The shuffling shadow of the infamous Parramatta Girls Training School was nearly always one step behind Braidwood screen writer Clare Young.
Open from 171 to 1974, the facility bore a bleak and insidious past.
A Royal Commission into Institutional Responses to Child Sexual Abuse in 2014 stitched a story of neglect and inhumane punishment – the victims, hundreds of young women, at the time cautiously clothed for battle which would later erupt in a riot.
Studying creative writing and media at the University of Canberra she went on to take out the Canberra Film Festival and worked as a director at Bear Cage.
A stint at the ABC led to the 30 minute documentary Eyes Down and Welcome to Hay. The story followed Wilma Robb who travelled back to Hay Jail, a reflexive response to the Parramatta Girls Training School Riot in 1961.
Receiving funding from artsACT to develop the long form idea in 2014, she admits the image of the girls, on top of the Parramatta Home running wild lit by a torchlight from below, rattled her imagination.
Now Ms Young is one of 15 women chosen to work alongside Imogen Banks (Offspring) and screenwriter Alice Bell (Puberty Blues) to develop a miniseries of the 1961 riot titled Unruly Homes as part of the Endemol Shine Australia’s initiative ‘Smart for a Girl: ROAR’ supported by Screen Australia.
“What happened was absolutely horrendous,” she said. “The women took me in and told their stories. These characters had such an original expression and great strength of spirit which really impressed me.”
Her most recent role as an assistant to Jane Campion, director of Emmy Award winning BBC show Top of the Lake, was the final push.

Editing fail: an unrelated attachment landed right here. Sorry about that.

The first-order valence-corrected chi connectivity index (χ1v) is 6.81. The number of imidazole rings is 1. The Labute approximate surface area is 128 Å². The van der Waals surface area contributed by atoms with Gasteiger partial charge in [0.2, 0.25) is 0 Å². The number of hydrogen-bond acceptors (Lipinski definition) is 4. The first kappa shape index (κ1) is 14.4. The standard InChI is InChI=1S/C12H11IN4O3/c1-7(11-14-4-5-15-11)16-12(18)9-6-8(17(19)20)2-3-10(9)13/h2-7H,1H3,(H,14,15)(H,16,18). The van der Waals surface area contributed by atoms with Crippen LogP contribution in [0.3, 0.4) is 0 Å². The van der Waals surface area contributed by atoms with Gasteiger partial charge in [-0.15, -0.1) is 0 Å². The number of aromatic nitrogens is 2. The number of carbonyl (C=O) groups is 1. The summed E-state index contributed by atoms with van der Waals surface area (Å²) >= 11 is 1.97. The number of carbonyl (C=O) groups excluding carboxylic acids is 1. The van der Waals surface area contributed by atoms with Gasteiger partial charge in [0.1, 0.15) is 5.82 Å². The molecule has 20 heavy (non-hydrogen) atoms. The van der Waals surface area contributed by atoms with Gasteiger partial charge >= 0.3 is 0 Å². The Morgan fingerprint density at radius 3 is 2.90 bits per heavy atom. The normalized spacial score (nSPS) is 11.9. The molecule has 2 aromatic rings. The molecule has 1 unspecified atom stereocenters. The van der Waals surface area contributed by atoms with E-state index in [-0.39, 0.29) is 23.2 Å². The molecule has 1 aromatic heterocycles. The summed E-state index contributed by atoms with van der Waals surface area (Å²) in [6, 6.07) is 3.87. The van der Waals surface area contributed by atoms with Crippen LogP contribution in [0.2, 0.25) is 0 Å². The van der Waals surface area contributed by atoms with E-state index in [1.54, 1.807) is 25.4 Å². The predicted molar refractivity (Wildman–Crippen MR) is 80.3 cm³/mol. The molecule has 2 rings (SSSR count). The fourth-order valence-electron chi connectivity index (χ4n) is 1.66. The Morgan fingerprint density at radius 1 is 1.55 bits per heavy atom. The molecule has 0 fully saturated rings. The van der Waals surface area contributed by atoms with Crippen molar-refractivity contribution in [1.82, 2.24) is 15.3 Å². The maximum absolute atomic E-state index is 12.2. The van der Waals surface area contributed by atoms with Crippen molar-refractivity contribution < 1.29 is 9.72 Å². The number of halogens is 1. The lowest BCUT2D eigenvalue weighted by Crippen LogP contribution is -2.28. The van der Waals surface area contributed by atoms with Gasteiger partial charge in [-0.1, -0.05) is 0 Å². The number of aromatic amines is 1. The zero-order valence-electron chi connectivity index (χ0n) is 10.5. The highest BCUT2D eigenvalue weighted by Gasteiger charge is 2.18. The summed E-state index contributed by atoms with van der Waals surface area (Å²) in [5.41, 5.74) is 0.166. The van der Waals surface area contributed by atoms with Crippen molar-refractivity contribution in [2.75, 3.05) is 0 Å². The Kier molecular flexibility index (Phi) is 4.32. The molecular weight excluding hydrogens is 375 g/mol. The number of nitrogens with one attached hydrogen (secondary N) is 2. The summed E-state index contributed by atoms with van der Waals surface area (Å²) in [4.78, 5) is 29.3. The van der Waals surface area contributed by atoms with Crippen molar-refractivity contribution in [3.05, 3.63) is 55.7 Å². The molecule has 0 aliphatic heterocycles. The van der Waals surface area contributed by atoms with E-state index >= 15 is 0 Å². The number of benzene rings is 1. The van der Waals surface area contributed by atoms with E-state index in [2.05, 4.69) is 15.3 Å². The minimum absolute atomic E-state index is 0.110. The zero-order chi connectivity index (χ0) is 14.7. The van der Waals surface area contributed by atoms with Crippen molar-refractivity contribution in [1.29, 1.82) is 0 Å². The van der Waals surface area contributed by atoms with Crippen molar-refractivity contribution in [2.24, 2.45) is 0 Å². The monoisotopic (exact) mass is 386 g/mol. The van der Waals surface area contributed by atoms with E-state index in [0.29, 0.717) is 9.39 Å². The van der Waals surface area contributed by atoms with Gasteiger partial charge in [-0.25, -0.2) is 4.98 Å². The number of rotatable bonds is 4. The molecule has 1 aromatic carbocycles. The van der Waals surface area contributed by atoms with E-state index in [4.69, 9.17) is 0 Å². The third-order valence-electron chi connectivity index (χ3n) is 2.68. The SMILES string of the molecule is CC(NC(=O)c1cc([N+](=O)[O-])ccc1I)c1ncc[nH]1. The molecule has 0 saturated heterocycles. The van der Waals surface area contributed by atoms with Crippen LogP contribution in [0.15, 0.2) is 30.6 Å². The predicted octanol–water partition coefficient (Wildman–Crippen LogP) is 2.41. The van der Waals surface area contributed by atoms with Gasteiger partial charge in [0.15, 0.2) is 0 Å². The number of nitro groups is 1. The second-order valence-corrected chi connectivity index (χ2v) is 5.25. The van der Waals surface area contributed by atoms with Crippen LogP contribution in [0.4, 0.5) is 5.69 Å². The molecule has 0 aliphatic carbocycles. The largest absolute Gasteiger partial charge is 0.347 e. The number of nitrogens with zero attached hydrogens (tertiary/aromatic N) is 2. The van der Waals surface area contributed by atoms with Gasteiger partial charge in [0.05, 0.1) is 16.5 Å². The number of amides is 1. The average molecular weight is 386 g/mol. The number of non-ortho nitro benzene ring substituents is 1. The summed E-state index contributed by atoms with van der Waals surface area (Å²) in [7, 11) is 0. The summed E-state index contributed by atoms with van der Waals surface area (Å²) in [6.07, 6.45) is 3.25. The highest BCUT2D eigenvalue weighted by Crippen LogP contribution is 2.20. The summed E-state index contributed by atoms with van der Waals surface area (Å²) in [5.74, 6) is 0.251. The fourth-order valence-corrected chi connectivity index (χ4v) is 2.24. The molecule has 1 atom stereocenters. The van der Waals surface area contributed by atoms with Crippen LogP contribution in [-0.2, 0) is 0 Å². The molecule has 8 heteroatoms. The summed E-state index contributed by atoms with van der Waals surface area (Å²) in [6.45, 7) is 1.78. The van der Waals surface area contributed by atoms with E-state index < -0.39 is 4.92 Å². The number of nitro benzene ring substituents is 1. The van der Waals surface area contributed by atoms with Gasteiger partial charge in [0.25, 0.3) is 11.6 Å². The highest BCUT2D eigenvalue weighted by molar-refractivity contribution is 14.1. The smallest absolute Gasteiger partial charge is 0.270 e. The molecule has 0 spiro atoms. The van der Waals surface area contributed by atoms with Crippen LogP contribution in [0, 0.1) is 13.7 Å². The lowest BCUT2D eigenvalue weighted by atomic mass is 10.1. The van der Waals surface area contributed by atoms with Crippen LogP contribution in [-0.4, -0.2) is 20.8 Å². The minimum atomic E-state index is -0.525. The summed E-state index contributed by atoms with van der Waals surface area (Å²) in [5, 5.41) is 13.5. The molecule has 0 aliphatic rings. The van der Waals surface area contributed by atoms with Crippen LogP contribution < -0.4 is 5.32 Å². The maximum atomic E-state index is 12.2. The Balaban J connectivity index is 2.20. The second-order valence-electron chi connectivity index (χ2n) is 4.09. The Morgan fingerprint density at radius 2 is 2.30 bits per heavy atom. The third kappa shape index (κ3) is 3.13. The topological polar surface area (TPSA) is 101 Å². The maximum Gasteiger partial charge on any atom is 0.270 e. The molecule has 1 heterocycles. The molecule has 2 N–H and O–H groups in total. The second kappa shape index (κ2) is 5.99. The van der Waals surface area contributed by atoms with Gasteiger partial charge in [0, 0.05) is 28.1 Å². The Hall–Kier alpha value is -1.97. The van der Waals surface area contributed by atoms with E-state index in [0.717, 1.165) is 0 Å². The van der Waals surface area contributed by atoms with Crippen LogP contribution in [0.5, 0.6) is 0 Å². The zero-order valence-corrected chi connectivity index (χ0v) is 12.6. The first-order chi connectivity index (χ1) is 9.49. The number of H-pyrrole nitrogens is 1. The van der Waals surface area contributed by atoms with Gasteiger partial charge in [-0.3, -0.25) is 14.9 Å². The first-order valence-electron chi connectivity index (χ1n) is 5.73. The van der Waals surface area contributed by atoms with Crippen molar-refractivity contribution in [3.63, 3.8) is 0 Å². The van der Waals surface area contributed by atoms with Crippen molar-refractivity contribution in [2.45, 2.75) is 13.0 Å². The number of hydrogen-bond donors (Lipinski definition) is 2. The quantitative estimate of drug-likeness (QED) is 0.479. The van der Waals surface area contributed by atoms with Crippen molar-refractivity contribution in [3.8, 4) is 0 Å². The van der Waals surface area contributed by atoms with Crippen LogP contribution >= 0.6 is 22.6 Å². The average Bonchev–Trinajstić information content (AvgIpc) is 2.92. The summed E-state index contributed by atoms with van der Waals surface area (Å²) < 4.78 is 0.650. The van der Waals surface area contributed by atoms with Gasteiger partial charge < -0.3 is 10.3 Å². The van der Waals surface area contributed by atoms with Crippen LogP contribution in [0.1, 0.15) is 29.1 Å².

“At the end of working for Jane, I realised the riots had the potential to be a very strong story,” she said.
“Because of the breadth and the scope of the characters it made sense as a television show. TV is such an exciting arena, there is a lot of risk taking and bold ideas.
“The way the industry is heading at the moment, I knew it would be perfect for my project.”
Over the past few years My Young has spoken to ten women in depth, and hopes many more will reach out and share their story.
The project is a release of the deafening voice crushed beneath the weight of the facility.
“It’s an interesting thing, looking at history because how can you define truth?” she said.
“It feels like life synchronicity and events have allowed me to tell this story. I feel a deep commitment to the emotional truth of these women”
Despite years and countless hours of research, Ms Young will not readily admit to having knowledge of the full story. It is a continuing examination, she explained, an investigation.
Next month she will participate in a writing workshop in an effort to draft the first episode. She described the funding stream and dedicated support as outstanding and necessary, citing the 935 submissions for the program.
“It proves what a need there is for these initiatives, because the ideas are out there, it’s just finding a away within a structure to get those voices out,” she said.
“Everybody has the right to story.”